LILLEY: Poll shows high support for election spending limits — just don’t mention Ford

Poll demonstrates political outrage is driven not by the issue, but by who’s behind it

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The majority of Ontario voters like the idea of restricting third party election spending, including for unions, but they like it even more if they don’t know Doug Ford is behind the plan.

A new Maru Public Opinion survey finds that two-thirds of voters back the current rules limiting spending but that drops to a bare majority when Ford’s name is announced.

This is hardly surprising. 

In fact, the day after Ford announced that he was invoking the notwithstanding clause, also known as Section 33 of the Charter of Rights and Freedoms, I said as much.

On June 10, the day after the Sun broke the news that Ford would use the clause and outrage erupted, I said that outrage “is driven not by what is being done but who is doing it.”

Now the Maru poll proves it.

A group of 1,087 randomly-selected Ontario voters were asked their opinion about this issue between June 21 and June 22.

At first, they were just told about the concept, then they were told who was behind it.


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In the first question, voters were told that former Liberal Premier Kathleen Wynne had set a spending limit for third parties at $600,000 for the six months prior to election day.

Voters were then asked if they found this acceptable or unacceptable and 66% said they found it acceptable.

In the next question, voters were told that the time for spending limits was extended from six months to 12 months and were asked if they found that a reasonable limitation or a Charter violation.

With that question 67% said they found it a reasonable limitation.

Interesting, isn’t it that something described as so controversial was seen as acceptable and supported by two-thirds of the population?

Then the poll told people that Progressive Conservative Premier Doug Ford had done this very thing and asked if they found it acceptable or unacceptable.


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Suddenly, just 53% of voters said they found it acceptable.

When voters were told that Ford had invoked the notwithstanding clause to bring about these same changes they had supported just moments earlier, the level of support dropped to just 48%.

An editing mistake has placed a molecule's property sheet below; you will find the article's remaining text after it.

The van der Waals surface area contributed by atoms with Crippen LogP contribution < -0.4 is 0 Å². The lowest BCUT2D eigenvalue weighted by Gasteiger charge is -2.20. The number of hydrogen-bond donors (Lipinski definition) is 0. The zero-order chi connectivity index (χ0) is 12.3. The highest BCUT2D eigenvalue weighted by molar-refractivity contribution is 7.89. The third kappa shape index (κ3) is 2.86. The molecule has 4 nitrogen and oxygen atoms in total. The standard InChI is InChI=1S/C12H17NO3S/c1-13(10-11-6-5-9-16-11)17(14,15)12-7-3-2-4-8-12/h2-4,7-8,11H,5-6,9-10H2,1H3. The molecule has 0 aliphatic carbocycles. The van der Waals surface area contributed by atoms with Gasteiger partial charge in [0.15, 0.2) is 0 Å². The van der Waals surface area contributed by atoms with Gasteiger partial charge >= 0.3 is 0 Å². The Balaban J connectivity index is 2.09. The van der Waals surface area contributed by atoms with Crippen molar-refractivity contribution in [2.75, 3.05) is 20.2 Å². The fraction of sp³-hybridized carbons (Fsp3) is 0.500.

Women, specifically university educated women, were the least likely to support these changes once told of Ford’s involvement and the use of the notwithstanding clause.

Could it be members of the teachers’ unions who oppose Ford at every move?

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The poll doesn’t give us that level of detail, nor does it tell us the voting intentions of those who support or oppose the idea of spending limits. 

What the poll does tell us is that 77% of university educated voters backed the idea when it was Kathleen Wynne’s six-month proposal and 70% university educated respondents supported the 12-month proposal when they didn’t know when Ford was behind it.


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That support dropped to 52% among the university educated when Ford’s name was mentioned and 44% when the notwithstanding clause was mentioned. 

That seems like opposing an idea over who is behind it rather than the merits of the idea itself.

Canadians don’t like the idea of wealthy interests, be they union or corporate, buying elections. That is what has arguably happened in Ontario in the past.

We’ve had federal spending limits for more than two decades at the federal level, the 2018 election was our first in Ontario.

Unions, who have outspent political parties in the past to get their way, would prefer it was the last.

Two-thirds of Ontario voters support what Doug Ford is doing but about 15% don’t like that it’s him doing it.

That’s not enough reason to go back to the days of unions with agendas buying elections and reaping their rewards from the public treasury.


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